If you're developing locally, you can find the key by looking in the local server.log (located at the root level of where you've cloned all the Tidepool repositories).

If you're developing with the docker setup, you can find the key in the logs of the hydrophone container. It will look something like

2018/06/07 16:17:17 Sending email confirmation to foo@bar.com with key aSuzGcwq4kPRyb6pwQnTcSKVTt_V6CtL

Kitematic is an easy-to-use tool for inspecting the logs of your docker containers. You can find the link to it's installer in Docker's menu.

You can also find the key in your Mongo database. The steps for the latter are:

  • start a Mongo shell in a fresh Terminal window with mongo
  • switch to the confirm database with use confirm
  • find the pending account with db.confirmations.find({status: 'pending'});
  • copy the _id from the pending confirmation record with an email matching the account you've just created

After you've found the key, you can provide it as a signupKey parameter in the login URL: http://localhost:3000/login?signupKey=<key>

Creating a user without e-mail verification

When running locally, there is also workaround so you don't have to verify the e-mail address of a new user: if you create a new user and add the localhost secret +skip to the e-mail address - e.g. me+skip@something.org - this will then allow you to login straightaway, skipping the e-mail verification step.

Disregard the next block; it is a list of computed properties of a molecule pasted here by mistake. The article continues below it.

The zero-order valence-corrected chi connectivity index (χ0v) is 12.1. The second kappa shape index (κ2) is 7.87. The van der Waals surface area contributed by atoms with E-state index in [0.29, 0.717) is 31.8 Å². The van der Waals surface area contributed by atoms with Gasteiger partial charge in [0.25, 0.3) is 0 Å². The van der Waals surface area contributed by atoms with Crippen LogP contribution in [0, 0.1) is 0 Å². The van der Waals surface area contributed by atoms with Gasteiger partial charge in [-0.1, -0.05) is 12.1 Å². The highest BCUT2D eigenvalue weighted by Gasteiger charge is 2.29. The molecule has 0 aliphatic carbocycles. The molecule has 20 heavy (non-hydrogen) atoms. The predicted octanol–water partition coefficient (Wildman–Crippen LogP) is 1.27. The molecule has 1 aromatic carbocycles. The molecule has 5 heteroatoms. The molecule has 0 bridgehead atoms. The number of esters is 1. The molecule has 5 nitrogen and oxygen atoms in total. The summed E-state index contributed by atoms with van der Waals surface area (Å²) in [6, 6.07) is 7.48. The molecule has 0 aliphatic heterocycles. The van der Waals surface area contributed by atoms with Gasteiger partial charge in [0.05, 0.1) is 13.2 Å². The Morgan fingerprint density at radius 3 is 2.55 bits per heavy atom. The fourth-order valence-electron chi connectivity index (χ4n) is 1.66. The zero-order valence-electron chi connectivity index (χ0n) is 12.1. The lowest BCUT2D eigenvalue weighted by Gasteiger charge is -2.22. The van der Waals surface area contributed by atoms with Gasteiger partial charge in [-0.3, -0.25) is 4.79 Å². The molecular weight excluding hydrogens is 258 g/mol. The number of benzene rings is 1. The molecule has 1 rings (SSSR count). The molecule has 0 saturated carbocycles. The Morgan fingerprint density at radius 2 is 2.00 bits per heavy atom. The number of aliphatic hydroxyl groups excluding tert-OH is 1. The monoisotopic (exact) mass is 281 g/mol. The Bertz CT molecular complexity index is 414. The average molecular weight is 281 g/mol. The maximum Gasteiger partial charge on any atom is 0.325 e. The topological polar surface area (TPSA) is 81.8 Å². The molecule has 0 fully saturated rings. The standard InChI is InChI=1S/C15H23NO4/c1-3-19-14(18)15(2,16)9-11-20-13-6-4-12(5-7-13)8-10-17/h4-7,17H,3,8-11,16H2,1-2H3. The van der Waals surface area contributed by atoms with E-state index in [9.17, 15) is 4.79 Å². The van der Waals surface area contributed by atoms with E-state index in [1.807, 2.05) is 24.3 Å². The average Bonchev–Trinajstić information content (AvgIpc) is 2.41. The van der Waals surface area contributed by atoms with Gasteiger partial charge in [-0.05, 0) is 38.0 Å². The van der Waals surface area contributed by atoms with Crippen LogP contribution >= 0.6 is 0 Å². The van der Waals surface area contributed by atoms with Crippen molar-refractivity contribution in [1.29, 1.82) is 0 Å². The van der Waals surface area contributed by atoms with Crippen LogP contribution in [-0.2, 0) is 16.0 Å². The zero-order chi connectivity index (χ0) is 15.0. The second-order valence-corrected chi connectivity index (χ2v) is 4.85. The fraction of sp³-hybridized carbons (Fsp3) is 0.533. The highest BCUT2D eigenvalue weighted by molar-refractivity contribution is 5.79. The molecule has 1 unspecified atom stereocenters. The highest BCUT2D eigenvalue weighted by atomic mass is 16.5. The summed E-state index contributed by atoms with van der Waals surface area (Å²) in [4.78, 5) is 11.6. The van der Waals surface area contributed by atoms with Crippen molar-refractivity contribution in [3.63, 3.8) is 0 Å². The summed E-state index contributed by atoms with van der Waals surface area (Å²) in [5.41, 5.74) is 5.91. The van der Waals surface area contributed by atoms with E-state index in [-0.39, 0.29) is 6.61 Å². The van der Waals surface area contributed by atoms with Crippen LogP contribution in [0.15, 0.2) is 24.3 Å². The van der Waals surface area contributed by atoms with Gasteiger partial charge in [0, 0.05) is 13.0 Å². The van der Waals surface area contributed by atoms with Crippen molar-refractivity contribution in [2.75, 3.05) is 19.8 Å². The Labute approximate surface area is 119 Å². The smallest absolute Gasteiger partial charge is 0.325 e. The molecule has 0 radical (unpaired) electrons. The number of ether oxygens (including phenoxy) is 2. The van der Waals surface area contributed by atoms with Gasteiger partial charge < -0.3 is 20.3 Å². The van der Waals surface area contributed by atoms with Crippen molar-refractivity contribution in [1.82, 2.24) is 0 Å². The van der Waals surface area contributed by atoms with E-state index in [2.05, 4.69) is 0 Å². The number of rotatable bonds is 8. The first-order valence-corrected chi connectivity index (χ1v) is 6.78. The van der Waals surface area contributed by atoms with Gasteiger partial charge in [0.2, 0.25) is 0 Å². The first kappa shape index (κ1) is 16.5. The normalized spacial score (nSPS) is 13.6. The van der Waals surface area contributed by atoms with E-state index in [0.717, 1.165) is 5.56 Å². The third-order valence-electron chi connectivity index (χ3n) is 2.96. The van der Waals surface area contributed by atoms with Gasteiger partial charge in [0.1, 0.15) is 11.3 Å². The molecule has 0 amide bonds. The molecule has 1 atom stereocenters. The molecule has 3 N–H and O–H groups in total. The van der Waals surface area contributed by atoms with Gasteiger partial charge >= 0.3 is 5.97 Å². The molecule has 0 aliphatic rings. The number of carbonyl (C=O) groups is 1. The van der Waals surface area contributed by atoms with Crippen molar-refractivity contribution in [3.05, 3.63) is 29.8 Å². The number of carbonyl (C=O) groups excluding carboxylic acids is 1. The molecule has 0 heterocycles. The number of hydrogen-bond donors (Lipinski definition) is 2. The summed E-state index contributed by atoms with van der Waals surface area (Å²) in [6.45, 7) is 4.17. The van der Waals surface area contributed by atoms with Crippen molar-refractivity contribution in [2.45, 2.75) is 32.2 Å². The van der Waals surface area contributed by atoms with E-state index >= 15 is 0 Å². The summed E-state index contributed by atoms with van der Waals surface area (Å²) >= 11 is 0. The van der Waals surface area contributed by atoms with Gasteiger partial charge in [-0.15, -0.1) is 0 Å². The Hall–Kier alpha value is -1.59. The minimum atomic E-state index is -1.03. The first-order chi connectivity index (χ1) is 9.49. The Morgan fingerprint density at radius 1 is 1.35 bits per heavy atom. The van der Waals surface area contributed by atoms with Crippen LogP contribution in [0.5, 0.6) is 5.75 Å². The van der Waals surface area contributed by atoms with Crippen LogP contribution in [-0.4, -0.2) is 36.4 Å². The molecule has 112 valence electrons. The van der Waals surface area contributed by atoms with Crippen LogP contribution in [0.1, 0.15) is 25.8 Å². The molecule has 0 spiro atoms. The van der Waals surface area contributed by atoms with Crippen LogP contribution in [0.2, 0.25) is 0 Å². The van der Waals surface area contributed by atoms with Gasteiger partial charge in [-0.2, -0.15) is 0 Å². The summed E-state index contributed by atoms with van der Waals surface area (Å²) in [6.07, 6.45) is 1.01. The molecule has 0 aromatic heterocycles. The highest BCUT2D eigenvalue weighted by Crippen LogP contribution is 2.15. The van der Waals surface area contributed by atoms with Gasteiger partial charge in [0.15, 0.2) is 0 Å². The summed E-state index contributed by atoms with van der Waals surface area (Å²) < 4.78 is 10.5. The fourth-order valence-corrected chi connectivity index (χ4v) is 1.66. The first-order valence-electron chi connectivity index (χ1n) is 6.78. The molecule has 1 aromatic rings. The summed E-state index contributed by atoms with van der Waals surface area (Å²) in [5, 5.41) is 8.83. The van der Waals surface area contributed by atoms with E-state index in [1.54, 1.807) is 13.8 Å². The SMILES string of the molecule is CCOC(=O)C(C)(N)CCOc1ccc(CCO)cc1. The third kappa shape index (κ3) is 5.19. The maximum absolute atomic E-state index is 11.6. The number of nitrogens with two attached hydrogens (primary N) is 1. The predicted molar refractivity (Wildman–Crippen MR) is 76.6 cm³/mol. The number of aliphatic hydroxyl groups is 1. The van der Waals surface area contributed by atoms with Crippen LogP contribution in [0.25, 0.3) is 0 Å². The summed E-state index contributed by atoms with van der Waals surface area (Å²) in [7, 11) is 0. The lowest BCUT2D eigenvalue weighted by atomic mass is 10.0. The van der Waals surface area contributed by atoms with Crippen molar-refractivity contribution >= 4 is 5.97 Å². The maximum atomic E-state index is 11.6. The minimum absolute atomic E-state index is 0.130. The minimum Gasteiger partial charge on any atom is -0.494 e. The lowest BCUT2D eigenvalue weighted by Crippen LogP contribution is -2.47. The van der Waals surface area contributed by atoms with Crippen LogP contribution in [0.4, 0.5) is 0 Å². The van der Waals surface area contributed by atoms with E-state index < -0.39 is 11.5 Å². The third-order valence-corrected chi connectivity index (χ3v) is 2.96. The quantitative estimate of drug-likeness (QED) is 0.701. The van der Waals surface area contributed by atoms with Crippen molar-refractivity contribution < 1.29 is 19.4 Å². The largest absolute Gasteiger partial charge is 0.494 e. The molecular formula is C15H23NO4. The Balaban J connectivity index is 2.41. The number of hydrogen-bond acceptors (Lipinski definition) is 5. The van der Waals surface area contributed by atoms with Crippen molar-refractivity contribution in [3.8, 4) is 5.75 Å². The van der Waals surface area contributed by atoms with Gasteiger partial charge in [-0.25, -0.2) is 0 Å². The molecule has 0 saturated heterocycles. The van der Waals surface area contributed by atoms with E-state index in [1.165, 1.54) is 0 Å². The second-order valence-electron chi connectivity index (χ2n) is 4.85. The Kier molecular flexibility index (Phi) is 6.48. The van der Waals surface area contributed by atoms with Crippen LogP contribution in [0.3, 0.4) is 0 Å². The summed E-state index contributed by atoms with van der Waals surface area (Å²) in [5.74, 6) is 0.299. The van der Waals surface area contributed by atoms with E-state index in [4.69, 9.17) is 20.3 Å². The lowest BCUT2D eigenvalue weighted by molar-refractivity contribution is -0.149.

NB: The UI is not guaranteed to display correctly for +skip-created users on all pages, and so 💣 THIS WORKFLOW IS NOT CURRENTLY RECOMMENDED 💣. For now, you must create a normal account (without +skip) if you want to work on the sign-up flow, although we have plans to fix the way the +skip workaround operates on the platform to address this.

Running against dev

By default—that is, if you don't source a different configuration, such as the local.sh configuration for local development with runservers referenced above—if you simply run npm start in this repository after installing the dependencies, blip will start up running against Tidepool's "dev" server environment.